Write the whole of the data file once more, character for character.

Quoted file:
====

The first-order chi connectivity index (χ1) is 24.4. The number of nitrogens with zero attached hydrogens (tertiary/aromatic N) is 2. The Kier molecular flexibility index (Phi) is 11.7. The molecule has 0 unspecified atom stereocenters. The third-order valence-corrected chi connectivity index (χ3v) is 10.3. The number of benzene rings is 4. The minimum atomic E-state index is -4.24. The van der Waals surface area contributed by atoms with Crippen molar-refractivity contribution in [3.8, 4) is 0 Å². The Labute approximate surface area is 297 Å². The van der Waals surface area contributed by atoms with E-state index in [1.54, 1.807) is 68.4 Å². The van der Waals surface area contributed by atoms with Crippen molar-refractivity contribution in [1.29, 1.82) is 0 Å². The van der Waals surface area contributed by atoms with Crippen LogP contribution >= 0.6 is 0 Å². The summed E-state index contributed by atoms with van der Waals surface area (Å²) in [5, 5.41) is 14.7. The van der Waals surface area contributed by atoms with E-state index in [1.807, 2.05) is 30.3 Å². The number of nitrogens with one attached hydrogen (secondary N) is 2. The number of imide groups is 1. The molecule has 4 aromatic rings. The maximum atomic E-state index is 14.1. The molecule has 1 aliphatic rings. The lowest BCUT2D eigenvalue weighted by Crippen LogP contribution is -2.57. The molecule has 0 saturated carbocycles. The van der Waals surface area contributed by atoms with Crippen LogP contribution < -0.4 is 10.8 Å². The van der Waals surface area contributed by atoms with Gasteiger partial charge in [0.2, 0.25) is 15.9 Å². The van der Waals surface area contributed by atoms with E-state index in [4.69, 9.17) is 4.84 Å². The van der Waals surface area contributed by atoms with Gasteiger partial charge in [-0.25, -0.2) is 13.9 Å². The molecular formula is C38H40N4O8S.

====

The first-order chi connectivity index (χ1) is 24.4. The number of nitrogens with zero attached hydrogens (tertiary/aromatic N) is 2. The Kier molecular flexibility index (Phi) is 11.7. The molecule has 0 unspecified atom stereocenters. The third-order valence-corrected chi connectivity index (χ3v) is 10.3. The number of benzene rings is 4. The minimum atomic E-state index is -4.24. The van der Waals surface area contributed by atoms with Crippen molar-refractivity contribution in [3.8, 4) is 0 Å². The Labute approximate surface area is 297 Å². The van der Waals surface area contributed by atoms with E-state index in [1.54, 1.807) is 68.4 Å². The van der Waals surface area contributed by atoms with Crippen molar-refractivity contribution in [1.29, 1.82) is 0 Å². The van der Waals surface area contributed by atoms with Crippen LogP contribution >= 0.6 is 0 Å². The summed E-state index contributed by atoms with van der Waals surface area (Å²) in [5, 5.41) is 14.7. The van der Waals surface area contributed by atoms with E-state index in [1.807, 2.05) is 30.3 Å². The number of nitrogens with one attached hydrogen (secondary N) is 2. The number of imide groups is 1. The molecule has 4 aromatic rings. The maximum atomic E-state index is 14.1. The molecule has 1 aliphatic rings. The lowest BCUT2D eigenvalue weighted by Crippen LogP contribution is -2.57. The molecule has 0 saturated carbocycles. The van der Waals surface area contributed by atoms with Crippen LogP contribution < -0.4 is 10.8 Å². The van der Waals surface area contributed by atoms with Gasteiger partial charge in [0.2, 0.25) is 15.9 Å². The van der Waals surface area contributed by atoms with E-state index in [4.69, 9.17) is 4.84 Å². The van der Waals surface area contributed by atoms with Gasteiger partial charge in [-0.25, -0.2) is 13.9 Å². The molecular formula is C38H40N4O8S.